Beth & Tim Manners
College Tours: Providence & Bryant
Updated: Sep 18, 2019
Our students sometimes comment that their college campus tours are a blur, that one seems pretty much like the next. This is understandable, given that so many schools tend to cover similar points in their information sessions, and make the same stops during campus tours. Yet, it’s usually not that hard to “hear” what makes a school different, and special. Such was our experience while visiting two Rhode Island schools located fewer than ten miles apart — Providence College and Bryant University — earlier this week.
At a glance, the two schools differ in terms of size (Providence is small/medium-sized, while Bryant is just plain small). They are also different by dint of diversity (Providence is 80% Catholic) and selectivity (Providence acceptance is about 56% and Bryant 72%). What stood out most, however, was the way in which the two schools are similar: They both highlight their heritage and how that informs what they offer, both conceptually and in practice.
Providence was founded in 1917 by Dominicans, whose organizing principle is a quest for “truth.” This manifests itself in at least two notable ways, most visibly in the white-robed friars who roam the campus. Less obvious, but just as significant, is the two-year, cross-discipline course in Western Civilization required of all incoming students that explores human history through literature, philosophy, art and, yes, theology. The goal is to teach students how to think. Our tour guide confirmed that this orientation serves students well no matter their eventual academic focus (he is a theater major).
Bryant got its start in 1863, originally as a business college in downtown Providence. In 1967, Earl Tupper of Tupperware fame donated about 400 acres in Smithfield, RI and the school relocated there. The college later became a university with the addition of a liberal arts school, but its roots in business remains its raison d’etre. The beauty is that students combine business and humanities studies to work towards what Bryant calls a “culture of innovation.” Its spectacular Academic Innovation Center gives the concept a jewel-box of a home, its classrooms featuring collaborative clusters of desks surrounded by walls of whiteboards, encouraging a free and open exchange of ideas.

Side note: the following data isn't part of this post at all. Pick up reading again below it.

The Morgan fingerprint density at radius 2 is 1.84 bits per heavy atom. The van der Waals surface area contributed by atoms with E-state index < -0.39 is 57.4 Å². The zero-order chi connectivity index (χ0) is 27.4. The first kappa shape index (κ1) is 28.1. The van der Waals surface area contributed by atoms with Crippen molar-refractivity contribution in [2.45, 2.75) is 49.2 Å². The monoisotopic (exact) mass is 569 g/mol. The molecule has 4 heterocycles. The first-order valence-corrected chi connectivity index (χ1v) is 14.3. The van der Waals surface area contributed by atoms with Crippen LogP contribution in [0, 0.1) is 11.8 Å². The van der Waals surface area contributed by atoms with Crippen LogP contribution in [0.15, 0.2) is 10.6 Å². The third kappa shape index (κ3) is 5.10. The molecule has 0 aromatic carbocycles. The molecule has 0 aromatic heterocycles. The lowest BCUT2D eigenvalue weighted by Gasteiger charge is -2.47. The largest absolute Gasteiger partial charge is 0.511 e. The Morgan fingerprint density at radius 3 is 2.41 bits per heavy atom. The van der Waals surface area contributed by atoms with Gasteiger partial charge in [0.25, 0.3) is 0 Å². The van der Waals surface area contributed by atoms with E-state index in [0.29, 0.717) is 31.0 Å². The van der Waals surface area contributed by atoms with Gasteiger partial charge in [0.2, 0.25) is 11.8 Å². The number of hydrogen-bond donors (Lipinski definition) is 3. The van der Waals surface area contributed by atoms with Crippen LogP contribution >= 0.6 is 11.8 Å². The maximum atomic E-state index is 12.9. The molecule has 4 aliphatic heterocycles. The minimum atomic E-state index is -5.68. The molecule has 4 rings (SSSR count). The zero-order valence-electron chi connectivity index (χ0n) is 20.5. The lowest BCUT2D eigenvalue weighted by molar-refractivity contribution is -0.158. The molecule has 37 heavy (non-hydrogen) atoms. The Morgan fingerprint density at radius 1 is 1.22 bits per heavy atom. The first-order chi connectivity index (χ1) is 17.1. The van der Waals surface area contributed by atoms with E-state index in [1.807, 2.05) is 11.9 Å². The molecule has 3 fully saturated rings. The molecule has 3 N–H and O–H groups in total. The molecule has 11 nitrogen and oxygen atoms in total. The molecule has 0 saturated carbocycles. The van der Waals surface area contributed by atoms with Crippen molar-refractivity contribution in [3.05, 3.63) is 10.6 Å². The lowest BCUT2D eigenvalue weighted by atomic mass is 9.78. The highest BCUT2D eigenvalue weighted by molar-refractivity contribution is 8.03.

It’s highly unlikely one would come to appreciate any of this without visiting these two very impressive schools because neither institution’s website truly captures its essence. Providence buries the freshman-year immersion in Western Civilization that may define its key point of difference, and Bryant does not cover the origin story that makes it what it is at all. Admissions officers at both schools did a much better job of telling their respective stories, as did the tour guides (with a special shout-out to senior William Oser at Providence, who was as informative as he was entertaining). If you don’t believe us, watch William’s Vogue-style, 53-question interview with Fr. Brian Shanley, president of Providence College:
Our advice, then, is that when you visit college campuses, lean in and listen carefully. The sound you hear may be that of the perfect school for you.